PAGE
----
Aid/Watch Welcomes Malaysia’s Decision to Stop Lynas Dumping More Radioactive Waste

An Australian NGO has today issued a press release supporting Malaysia’s decision to stop Lynas from dumping more radioactive waste here.  The following is their full media release.


MELBOURNE | Aid/Watch supports Malaysia’s decision to uphold the licence conditions imposed on Australia’s Lynas Rare Earth Ltd (Lynas) in not allowing it to import further lanthanide concentrate (LC) contaminated with radioactive materials at the expiry of its current licence from this July.

Prof. James Goodman, Chair of Aid/Watch and Professor of Social and Political Sciences with extensive research backgrounds in global politics, socio-cultural change and climate justice, said: “We are deeply concerned that Lynas has tried to overturn its licence conditions when the current Malaysian Government has merely upheld its own law to protect public health and its environment.”

“Lynas has no justification to expect Malaysia to accept further radioactive waste, especially as the Western Australian Government has refused to accept this waste. Lynas must abide by its legal undertaking, signed in 2012, that it would remove its radioactive waste from Malaysia.”

“A good corporate citizen upholds the law wherever it operates.  It should not be disrespecting a developing country which has granted a 12-year tax break, fast tracked its production permits, and tolerated ten years of below standard toxic and radioactive waste storage and disposal. This is uncalled for, it is ethically, socially and ecologically irresponsible and would not be accepted within Australia.” Prof. Goodman added.

Lynas mines rare earth ores from its mine in Mt Weld near Laverton in Western Australia (WA). The rare earth minerals are enriched at the mine then the lanthanide concentrate is transported over 600 km to the port of Fremantle to be shipped to its Kuantan secondary cracking and leaching (CnL) plant, Lynas Advanced Materials Plant (LAMP). LAMP generates massive quantities of wastes contaminated with radioactive materials, toxic heavy metals and chemicals including residual rare earth minerals in the mix.

“WA EPA has imposed conditions on Lynas to remove its radioactive waste from its CnL Kalgoorlie plant currently under construction, within 24 months of its generation. It must be returned to Mt Weld to be managed under a radioactive waste management plan. In Malaysia, the waste has simply been accumulating in unsafe residue retention ponds subject to heavy tropical deluges that cause flash flooding in the monsoon period.” Lee Tan, Kuantan-born Policy Co-ordinator for Aid/Watch pointed out.

AidWatch has joined environmental groups in Malaysia to advocate for Lynas to stop generating radioactive waste in the country as the Malaysia has a poor track record managing pollution, especially complex hazardous waste contaminated with long-live thorium-232 and uranium-238, which requires highly technical and scientific understanding to safely manage.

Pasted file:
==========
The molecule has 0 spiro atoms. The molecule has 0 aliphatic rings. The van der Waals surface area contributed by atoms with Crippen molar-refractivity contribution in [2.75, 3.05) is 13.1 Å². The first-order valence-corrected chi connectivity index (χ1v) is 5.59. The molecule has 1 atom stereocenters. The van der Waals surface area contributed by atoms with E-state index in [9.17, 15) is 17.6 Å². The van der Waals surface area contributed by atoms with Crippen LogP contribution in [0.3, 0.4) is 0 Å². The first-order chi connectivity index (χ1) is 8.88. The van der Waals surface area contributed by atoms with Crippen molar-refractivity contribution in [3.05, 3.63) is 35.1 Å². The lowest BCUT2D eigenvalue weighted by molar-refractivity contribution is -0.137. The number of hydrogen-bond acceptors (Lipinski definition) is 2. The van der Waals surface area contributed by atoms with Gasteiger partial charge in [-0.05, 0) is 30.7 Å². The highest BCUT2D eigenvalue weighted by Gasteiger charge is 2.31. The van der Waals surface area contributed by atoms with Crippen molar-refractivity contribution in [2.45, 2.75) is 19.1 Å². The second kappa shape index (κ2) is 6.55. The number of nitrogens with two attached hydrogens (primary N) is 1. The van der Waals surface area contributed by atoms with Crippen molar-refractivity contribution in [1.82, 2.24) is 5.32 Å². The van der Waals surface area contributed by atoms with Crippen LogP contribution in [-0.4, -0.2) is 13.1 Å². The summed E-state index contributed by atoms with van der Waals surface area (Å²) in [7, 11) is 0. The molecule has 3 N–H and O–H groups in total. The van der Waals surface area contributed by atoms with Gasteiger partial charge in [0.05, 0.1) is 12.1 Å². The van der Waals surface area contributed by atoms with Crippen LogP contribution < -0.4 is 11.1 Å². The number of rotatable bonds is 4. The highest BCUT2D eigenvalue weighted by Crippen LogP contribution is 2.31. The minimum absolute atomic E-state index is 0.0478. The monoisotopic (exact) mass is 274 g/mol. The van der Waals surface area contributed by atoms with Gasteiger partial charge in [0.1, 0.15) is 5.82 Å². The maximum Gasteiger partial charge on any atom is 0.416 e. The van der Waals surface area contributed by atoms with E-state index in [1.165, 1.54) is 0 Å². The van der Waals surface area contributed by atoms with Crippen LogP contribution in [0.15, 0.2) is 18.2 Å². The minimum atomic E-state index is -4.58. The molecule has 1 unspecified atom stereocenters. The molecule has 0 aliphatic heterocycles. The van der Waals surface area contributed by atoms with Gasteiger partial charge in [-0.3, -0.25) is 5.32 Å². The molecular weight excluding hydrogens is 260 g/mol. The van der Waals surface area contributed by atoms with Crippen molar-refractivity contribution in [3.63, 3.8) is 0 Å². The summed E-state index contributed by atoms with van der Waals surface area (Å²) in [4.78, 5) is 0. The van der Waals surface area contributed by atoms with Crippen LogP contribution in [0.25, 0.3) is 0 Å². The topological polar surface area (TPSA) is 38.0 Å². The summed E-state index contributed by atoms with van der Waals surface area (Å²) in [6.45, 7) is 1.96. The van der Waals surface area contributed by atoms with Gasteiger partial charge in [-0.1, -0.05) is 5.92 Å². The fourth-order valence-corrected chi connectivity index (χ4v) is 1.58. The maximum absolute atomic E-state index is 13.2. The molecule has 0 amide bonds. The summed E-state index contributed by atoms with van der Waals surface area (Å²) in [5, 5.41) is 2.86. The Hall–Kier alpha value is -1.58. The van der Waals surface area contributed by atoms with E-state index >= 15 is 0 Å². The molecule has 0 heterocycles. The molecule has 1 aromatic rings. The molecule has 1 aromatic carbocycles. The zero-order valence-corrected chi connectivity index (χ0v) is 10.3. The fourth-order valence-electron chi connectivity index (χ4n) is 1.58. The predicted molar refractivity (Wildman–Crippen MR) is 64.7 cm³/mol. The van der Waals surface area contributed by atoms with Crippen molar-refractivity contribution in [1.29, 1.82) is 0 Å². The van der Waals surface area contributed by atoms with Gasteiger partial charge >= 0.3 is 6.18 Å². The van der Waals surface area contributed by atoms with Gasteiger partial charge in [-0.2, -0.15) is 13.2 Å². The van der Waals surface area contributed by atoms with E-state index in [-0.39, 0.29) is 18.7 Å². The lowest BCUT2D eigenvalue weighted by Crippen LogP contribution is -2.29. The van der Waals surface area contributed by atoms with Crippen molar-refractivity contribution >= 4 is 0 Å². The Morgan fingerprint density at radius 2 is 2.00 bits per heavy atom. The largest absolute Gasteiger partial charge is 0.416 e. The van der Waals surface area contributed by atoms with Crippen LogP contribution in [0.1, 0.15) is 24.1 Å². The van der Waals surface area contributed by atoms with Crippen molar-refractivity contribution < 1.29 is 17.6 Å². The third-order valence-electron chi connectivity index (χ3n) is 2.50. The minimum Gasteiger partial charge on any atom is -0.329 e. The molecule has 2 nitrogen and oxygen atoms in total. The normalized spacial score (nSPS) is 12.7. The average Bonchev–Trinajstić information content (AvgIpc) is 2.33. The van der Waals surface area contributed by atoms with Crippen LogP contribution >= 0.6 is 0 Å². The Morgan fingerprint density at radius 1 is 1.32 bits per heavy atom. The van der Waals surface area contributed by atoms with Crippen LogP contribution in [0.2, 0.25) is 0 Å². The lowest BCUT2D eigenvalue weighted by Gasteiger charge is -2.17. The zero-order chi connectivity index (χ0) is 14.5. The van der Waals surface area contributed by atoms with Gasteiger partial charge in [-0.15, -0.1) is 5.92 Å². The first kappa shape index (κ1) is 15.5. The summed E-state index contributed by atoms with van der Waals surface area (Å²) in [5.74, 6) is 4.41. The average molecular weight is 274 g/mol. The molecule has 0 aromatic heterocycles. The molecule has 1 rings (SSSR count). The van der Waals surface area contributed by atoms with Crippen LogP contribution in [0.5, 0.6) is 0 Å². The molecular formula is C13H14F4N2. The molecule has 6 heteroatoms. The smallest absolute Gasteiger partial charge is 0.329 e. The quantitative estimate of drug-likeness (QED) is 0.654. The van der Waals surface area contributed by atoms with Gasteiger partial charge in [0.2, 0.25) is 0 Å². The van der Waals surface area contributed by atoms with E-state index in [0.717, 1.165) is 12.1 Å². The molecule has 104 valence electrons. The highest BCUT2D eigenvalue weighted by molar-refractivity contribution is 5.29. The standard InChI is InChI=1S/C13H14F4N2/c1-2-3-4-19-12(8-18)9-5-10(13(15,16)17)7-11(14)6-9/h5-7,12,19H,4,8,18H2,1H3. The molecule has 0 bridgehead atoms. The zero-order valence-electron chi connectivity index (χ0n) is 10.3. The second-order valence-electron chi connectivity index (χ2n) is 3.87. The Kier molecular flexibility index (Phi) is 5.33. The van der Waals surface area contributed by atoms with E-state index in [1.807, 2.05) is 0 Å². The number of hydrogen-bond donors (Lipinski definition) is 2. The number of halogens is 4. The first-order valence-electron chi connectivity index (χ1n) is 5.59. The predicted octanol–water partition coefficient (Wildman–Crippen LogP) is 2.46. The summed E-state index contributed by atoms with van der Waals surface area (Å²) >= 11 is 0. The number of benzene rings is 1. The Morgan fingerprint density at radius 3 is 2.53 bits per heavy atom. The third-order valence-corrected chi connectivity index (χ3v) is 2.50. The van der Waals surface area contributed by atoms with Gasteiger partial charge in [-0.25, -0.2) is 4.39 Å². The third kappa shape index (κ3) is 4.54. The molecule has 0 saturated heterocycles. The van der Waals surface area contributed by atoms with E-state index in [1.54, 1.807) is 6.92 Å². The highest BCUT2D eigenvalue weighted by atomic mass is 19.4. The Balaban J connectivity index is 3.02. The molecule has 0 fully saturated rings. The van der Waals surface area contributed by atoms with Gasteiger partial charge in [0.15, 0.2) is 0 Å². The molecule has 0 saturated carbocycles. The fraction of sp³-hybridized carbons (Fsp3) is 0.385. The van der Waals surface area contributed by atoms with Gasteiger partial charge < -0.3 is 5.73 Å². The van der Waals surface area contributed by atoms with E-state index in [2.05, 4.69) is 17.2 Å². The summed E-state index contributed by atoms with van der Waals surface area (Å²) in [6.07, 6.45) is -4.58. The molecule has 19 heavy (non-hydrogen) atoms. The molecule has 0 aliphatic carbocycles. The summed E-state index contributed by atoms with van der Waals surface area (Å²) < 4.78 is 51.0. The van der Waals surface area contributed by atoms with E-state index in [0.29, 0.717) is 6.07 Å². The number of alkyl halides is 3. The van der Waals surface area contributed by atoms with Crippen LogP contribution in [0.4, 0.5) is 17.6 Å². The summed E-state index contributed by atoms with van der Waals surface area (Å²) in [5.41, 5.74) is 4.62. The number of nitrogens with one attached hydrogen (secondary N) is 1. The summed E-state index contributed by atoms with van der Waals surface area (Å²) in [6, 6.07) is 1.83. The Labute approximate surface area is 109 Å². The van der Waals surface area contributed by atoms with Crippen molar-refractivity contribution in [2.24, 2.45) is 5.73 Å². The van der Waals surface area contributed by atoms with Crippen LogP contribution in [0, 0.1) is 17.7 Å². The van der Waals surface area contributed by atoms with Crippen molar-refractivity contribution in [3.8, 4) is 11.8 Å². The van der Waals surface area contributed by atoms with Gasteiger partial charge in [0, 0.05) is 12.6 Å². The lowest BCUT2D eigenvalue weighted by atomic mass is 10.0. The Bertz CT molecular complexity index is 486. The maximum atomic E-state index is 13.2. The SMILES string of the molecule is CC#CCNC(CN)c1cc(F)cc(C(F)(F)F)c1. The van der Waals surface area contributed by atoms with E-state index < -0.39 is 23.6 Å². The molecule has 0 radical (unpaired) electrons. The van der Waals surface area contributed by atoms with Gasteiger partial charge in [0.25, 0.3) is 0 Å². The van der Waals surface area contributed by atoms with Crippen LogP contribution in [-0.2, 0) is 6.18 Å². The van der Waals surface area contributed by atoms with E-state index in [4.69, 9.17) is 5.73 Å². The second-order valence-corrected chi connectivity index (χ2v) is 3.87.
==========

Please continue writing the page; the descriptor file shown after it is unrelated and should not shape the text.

These naturally occurring radioactive materials (NORM) are known sources of cell mutating cancer causing ionising radiation that must be contained and not be released into the environment. It is a costly measure if done to scientific robustness.

Ms Tan explained: “LAMP is constructed in a low-lying peat swamp that floods every monsoon.  Furthermore, Lynas uses massive amounts of water every day, adding to the frequent disruptions of supply for residents in Kuantan.”

“We have seen contamination data from a government review and Lynas’ own environmental impact assessment reports. It is worrying that children continue to play in the estuary, where Lynas’ waste water flows into the South China Sea. Seafood is caught and collected in the estuary, mangrove swamp and coastal water nearby.”

“Some households depend on well water near the LAMP, which may well have been contaminated. The full extent of the pollution and contamination has been impossible to determine as we have no access to monitoring data from Lynas or the Government, despite repeated requests.” Added Ms Tan.

AidWatch acknowledges that rare earth elements are critical for renewable energy and the transition to a green economy and other advanced digital technologies essential for our modern life including advanced weapon technologies.

“We advocate for all rare earth supply chains to be clean, just and fair. It is vital that solutions to address climate change do not replicate the negative impacts of the fossil fuels industry. We note that the UN Special Rapporteur is currently calling for submissions on the toxic impact of some climate solutions.  Hence Lynas must come clean with its operations in Malaysia regardless of geopolitical factors which place it as an important non-Chinese supplier of rare earth oxides,”  concluded Prof. Goodman.

Click here for the PDF link with the background info.